5. Gently deflate dough, turn out onto a lightly floured surface, and divide into two portions for the baguette pan. Knead in more flour now, if necessary.
  6. Press each portion of the dough into half of the French bread pan. Slash tops diagonally with a serrated knife sprayed with oil and brush with egg glaze. Place in a cold oven on the middle or lower rack.
  7. Turn on over to 400⁰ and bake for 35-40 minutes until crusty. Eat immediately.

Throwing a Party in an Ugly Backyard

Pesto Table 3This is such a funny title but it was the one assigned to me by the producers of the eHow™ videos. I figured they decide on their titles with a little help from Google who clues them in on what people search for.

Pesto Table 2So, I took it on. This was an easy one to create because it doesn’t matter what you have or don’t have, it’s hospitality and your warm welcome that matter most. Watch the video and you’ll see what I mean.

Pesto Table 4

(Note: the captioned version is on YouTube here.)

“It’s Five O’Clock Somewhere” (not so original, but an oldie-goldie)

To borrow an old line from the Jimmy Buffet song, “It’s Five O’Clock Somewhere,” so pour something tall and strong. In this case, it’s the Cranberry Lime Refresher and it’s easy to make.

Hospitality starts on your back porch. Add some veggies, dip, and some salted nuts. Then say “hey!”

Cranberry Lime Refresher


  • Ice
  • 2 ounces vodka, or to taste
  • 1 ounce cranberry juice, or to taste
  • Rosé wine
  • Slice of fresh lime, for garnish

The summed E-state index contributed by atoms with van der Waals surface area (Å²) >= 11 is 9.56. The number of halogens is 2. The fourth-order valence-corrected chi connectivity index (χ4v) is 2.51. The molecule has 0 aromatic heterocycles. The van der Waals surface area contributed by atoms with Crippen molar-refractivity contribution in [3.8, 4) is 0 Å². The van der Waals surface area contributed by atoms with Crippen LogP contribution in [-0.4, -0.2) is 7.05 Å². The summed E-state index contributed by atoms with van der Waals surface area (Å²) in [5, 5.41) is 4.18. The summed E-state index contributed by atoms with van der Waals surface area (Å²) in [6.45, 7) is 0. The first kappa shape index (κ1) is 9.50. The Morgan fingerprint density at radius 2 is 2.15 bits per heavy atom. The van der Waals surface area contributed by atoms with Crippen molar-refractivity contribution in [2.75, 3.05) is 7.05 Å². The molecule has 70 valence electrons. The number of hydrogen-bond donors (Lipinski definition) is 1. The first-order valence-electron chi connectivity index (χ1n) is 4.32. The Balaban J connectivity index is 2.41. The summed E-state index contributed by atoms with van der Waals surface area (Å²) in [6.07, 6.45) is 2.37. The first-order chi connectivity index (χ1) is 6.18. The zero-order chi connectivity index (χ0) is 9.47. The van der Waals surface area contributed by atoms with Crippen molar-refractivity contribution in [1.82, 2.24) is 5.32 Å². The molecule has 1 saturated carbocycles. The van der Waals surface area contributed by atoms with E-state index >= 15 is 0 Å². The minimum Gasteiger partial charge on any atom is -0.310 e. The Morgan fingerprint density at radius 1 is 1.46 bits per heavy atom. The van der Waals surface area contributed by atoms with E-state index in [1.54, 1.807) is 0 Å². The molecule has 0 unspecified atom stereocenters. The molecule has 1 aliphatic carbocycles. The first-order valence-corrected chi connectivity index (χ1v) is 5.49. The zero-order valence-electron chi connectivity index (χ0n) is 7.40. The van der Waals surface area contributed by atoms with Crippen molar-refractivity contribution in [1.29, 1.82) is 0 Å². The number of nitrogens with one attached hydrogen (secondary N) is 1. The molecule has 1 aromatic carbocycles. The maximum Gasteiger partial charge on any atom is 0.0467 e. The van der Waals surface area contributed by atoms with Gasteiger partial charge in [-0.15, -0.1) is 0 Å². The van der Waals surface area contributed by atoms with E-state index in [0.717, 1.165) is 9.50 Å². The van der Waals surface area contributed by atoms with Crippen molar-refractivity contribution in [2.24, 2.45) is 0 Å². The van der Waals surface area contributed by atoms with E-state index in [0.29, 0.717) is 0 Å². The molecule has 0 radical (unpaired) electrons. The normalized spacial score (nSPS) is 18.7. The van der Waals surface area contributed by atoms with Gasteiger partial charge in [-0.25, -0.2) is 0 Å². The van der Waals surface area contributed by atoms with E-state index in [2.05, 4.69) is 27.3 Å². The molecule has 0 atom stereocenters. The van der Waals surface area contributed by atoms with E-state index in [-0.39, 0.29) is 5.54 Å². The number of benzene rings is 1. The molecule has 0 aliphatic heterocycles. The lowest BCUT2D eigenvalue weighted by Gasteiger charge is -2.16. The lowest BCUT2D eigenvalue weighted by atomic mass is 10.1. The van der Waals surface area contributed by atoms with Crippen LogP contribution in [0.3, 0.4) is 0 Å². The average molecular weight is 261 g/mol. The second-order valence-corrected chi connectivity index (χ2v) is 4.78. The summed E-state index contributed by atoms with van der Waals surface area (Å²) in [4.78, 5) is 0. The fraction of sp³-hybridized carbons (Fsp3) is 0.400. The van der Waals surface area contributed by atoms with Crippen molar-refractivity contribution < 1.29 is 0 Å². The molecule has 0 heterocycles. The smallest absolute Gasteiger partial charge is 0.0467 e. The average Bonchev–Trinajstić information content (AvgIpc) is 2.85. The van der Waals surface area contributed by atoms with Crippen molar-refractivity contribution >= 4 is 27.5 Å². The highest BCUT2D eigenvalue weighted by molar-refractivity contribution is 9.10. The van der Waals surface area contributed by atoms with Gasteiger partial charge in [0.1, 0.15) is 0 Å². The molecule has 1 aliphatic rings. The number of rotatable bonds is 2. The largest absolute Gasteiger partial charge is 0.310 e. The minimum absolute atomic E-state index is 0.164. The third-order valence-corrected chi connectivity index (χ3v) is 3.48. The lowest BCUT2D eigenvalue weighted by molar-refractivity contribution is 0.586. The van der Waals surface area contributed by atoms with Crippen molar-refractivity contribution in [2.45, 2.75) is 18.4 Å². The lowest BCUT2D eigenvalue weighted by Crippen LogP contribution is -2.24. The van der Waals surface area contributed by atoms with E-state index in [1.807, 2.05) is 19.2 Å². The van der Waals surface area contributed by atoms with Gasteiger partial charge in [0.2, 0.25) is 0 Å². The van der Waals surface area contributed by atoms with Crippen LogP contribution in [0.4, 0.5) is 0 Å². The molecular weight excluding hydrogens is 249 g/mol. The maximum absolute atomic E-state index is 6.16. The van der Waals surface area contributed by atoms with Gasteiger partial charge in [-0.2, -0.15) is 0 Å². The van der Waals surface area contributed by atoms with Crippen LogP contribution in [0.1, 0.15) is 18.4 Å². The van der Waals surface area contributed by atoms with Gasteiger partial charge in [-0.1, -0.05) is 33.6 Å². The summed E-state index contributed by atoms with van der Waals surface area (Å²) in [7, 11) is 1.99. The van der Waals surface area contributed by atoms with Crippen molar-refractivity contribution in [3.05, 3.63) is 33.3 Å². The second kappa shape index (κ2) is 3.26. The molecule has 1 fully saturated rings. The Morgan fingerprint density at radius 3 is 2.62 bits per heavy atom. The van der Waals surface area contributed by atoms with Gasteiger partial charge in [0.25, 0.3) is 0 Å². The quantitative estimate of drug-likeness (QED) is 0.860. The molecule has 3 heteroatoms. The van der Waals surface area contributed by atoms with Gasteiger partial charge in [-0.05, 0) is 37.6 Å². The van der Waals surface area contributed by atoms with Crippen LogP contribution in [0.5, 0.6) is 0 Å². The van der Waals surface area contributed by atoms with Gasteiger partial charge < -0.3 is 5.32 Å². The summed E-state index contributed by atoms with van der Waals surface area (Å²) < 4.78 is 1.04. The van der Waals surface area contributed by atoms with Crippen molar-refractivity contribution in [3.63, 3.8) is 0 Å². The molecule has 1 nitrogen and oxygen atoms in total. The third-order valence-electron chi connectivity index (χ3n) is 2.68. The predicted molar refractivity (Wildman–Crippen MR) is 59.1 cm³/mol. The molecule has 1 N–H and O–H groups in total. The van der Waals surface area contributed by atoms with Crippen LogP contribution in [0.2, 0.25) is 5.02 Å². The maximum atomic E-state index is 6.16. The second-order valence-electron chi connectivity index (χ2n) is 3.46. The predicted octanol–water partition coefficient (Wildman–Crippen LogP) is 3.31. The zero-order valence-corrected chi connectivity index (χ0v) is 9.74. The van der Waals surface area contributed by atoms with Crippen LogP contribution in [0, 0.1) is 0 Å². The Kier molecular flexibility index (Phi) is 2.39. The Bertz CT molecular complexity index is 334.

Fill a serving glass with ice. Add vodka and cranberry juice and stir. Fill with rosé wine. Garnish with lime slice and serve.

Yield: 1

Recipe by Karen Covey, author of The Coastal Cookbook. Photo by Cassandra Birocco (copyright 2013). More of Karen’s summer sips are featured in the summer issue of Celebrate Home Magazine. (Download it for free.)

I’m Moving Out

…Outside that is. It’s time to move outside to the deck, yard, or porch. I needed a quick appetizer last night and it doesn’t get any easier or fresher than this.


  • 1 loaf French baguette
  • 5 Roma tomatoes, sliced thinly
  • Fresh mozzarella, thinly sliced
  • Fresh basil
  • Salt and pepper to taste


Slice French bread into thin slices and arrange on platter. Assemble by putting a slice of mozzarella cheese, then tomato, then salt and pepper to taste, then top with basil leaf.

Pretty as a Picture

I just love these bottles of dessert wines lined up on my bar. If you walked into our home and saw these waiting for you, wouldn’t you just want to sit down and have a little sip with a bite of dessert? I hope so, because that’s what Kelley Hospitality is all about — making you feel like we were waiting just for you to come by.


Invite a few friends over later in the evening for dessert and wine. To keep it simple serve one wine and one dessert. Serve the first wine on the left — the Moscato D’Asti — it’s light, bubbly and low in alcohol. It pairs well with a cheesecake, pound cake, apple pie, cobbler or the like. If you’re short on time, buy the dessert. If you can’t find the Moscato D’Asti, serve any Spumante. Add some decaf coffee and tea, and you have an easy get together.

For More on Dessert and Wine Pairings

If you want to get a little more elaborate, read a Wintertime Dessert Party in Celebrate Home Magazine (page 44). Photo by Cindy Dyer.


So Beautiful…and So Edible

My petite chocolate bundts are rich and gooey with a hint of something..what is it? For the recipe see the winter issue of Celebrate Home Magazine (page 50).

Photo by Cindy Dyer.